How dips and sauces brand Wingreens Farms clocks Rs 8 Cr revenue every month while providing an assured income to farmers
Working with farmers and women in the village of Tauru, Haryana, sauces and dips brand Wingreens Farms has figured a good balance of finding profitability and conducting business with a social impact.
Thursday July 04, 2019,
5 min Read
Anju Srivastava and her husband, Arjun, started Wingreens Farms as Women Initiative Network (WIN) in Gurugram in 2008, with a capital of Rs 10 lakh. Today, this sauces and dips company clocks a revenue of approximately Rs 8 crore every month. But the recipe for their success is not built just on their tasty condiments; the decision to engage farmers and village women in their work paid off.
The journey started when the couple, after working in the US for several years in advertising and marketing, decided to return to India. They were taken aback when they saw the condition of vulnerable farmers in India despite the country predominantly being agrarian.
The idea was to work in the area of farming. The toughest industry in my mind was agriculture but I knew that this is where the need is. I knew nothing about farming but I was determined to learn it,” Anju, Founder and MD, Wingreens Farms tells SMBStory.
A WIN for farmers
Anju wanted to work with farmers who had land but no money. And, her husband, Arjun who is the Founder and Director of the company got actively involved and supported her in this initiative. In 2008, she started growing potted herbs in a half acre farmland that she rented from farmers in Tauru village, Haryana
She grew varieties of basil, thyme, oregano, peppermint, and other herbs for sale. The idea, however, did not pan out, due to the extreme weather conditions in northern India.
WIN continued growing these herbs for a span of three years trying to beat the conditions but in vain.
In 2011, things looked up, when Anju made pesto out of the basil she grew, and approached Spencer’s in MGF Megacity Mall in Gurugram with the product. She recalls,
We approached Spencer’s with a request to let our boys market the pesto sauce by offering people to taste it. The management in Spencer’s was very cooperative and they allowed us to do so. The irony was that we didn’t have pasta to serve along with pesto. Hence, we used chips and showcased pesto as a dip. And, to our surprise, it was received well as a dip, which we never intended as a category.”
From farm to table
Following the successful launch of pesto as a dip, WIN was rebranded as Wingreens Farms, and the company then launched garlic dip. Since then it has managed to evolve enormously, and at present, offers 150 variants in 50 SKUs, including chipotle sauce, fiery desert mustard dip, dill tzatziki, peri peri hummus, rosemary hummus, peppermint with green tea leaves dip, etc.
Each recipe is crafted by Anju herself taking the help of women from the Tauru village to manufacture products.
Now, with the company clocking around Rs 8 crore in revenue every month, Anju says it was an idea waiting to happen. “This was an idea waiting to take off and with our vision to work along with the farmers made it happen,” she adds.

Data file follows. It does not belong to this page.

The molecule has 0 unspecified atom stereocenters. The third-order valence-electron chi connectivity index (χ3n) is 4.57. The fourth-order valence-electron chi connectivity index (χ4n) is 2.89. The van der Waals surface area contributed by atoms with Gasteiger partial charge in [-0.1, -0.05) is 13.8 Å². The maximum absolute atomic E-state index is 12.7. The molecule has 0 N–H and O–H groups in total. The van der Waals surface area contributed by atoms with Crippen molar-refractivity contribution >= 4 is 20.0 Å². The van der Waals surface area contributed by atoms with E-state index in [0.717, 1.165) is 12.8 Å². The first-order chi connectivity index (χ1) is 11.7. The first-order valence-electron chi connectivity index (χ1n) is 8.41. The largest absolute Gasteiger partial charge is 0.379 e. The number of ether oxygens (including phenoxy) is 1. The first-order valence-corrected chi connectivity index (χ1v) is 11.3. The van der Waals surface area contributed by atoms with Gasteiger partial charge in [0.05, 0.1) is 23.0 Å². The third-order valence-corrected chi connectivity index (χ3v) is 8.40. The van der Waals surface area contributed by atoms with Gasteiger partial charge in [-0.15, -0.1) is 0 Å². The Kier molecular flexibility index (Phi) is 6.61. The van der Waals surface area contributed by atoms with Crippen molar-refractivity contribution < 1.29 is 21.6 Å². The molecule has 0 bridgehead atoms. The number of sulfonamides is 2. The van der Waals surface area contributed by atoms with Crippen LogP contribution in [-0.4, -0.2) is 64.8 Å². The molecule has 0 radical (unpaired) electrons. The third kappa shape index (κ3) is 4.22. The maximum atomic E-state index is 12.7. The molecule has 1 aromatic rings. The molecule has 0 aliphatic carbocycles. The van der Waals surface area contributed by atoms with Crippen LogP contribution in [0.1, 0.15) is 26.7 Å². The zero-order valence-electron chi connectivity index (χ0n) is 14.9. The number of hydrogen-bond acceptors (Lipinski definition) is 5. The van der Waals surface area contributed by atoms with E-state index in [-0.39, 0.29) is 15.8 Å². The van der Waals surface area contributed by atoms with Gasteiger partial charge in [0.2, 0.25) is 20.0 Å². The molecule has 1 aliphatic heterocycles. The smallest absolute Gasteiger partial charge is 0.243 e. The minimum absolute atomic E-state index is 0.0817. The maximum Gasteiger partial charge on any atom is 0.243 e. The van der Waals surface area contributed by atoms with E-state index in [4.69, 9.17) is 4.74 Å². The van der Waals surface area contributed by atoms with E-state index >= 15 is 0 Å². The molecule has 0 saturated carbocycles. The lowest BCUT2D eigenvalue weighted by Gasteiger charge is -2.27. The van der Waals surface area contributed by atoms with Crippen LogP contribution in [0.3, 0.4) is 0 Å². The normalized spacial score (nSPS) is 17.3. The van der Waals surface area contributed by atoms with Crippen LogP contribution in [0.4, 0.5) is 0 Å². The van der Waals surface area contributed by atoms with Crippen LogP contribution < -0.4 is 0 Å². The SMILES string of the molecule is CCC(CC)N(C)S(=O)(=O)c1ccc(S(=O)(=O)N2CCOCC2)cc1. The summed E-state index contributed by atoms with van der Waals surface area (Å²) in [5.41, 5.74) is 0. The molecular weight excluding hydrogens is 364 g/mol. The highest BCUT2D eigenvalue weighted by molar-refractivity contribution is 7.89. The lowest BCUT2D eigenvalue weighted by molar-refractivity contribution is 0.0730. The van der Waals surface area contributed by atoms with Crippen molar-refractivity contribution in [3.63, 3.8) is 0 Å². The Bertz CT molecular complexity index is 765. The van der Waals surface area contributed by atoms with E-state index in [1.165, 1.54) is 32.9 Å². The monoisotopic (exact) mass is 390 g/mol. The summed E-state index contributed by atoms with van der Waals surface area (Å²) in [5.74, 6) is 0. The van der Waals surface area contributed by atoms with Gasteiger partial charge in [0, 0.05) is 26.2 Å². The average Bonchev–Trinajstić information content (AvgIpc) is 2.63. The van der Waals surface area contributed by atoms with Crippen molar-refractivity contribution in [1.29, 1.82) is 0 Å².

Working with two farmers who are ‘Farm Managers’, and 150 village women, Wingreens manufactures variants in dips, sauces, pita breads, and flatbreads. The company provides its farmers wages of approximately Rs 10,000 per month, which is an assured income for them. Wingreens grows around 150 herbs and crops.
“Farmers have huge farmlands but there is no cash liquidity. We collaborated with them by giving them advances for the farmlands we rented out from them. Earlier, they hardly used to earn Rs 1,000 a month but now they are able to generate more than lakh’s worth of income in a year,” Anju says.
The women, on the other hand, are trained and empowered with financial independence. Right from picking up fresh herbs, to putting in the recipe; these women manufacture all the dips and sauces of Wingreens Farms.
Now, within a span of eight years, Wingreens Farms has become a sought after brand whose products line the shelves of major supermarkets across the country. The brand has presence in 10,000 stores located in 100 cities across India. Wingreens Farms has a team of 14 food technologists who follow the food testing criteria and supervise quality control.
Doing business, the right way
Wingreens also employs landless labourers in its facility. Additionally, Anju has started a school for the kids in the village. All the women who work in Wingreens Farms send their children to the school, and are able to balance their work and domestic duties as their shifts coincide with the school timings.
“We employ boys who have no degrees in our facility as well. They would otherwise being doing mean jobs. At Wingreens, they work really hard and even get promoted.”
Wingreens’ business model of renting out land and growing crops to manufacture sauces and dips has become a case study and is being studied in Ivey Business School in Canada and in Indian Institute of Management.
In 2014, Sequoia Capital invested about $2 million in the company. In 2017, Wingreens raised $3 million in another round of funding from Sequoia for branding the product.
Ingredients that Anju is unable to grow in the farms are sourced from other parts of India.
Talking about the future, Anju reveals that they are planning to work on a 100-acre plot that will help more farmers to earn a sustainable income. For a FMCG brand like theirs, constant experimentation is important. Hence, Wingreens is working towards launching more flavours in the coming years.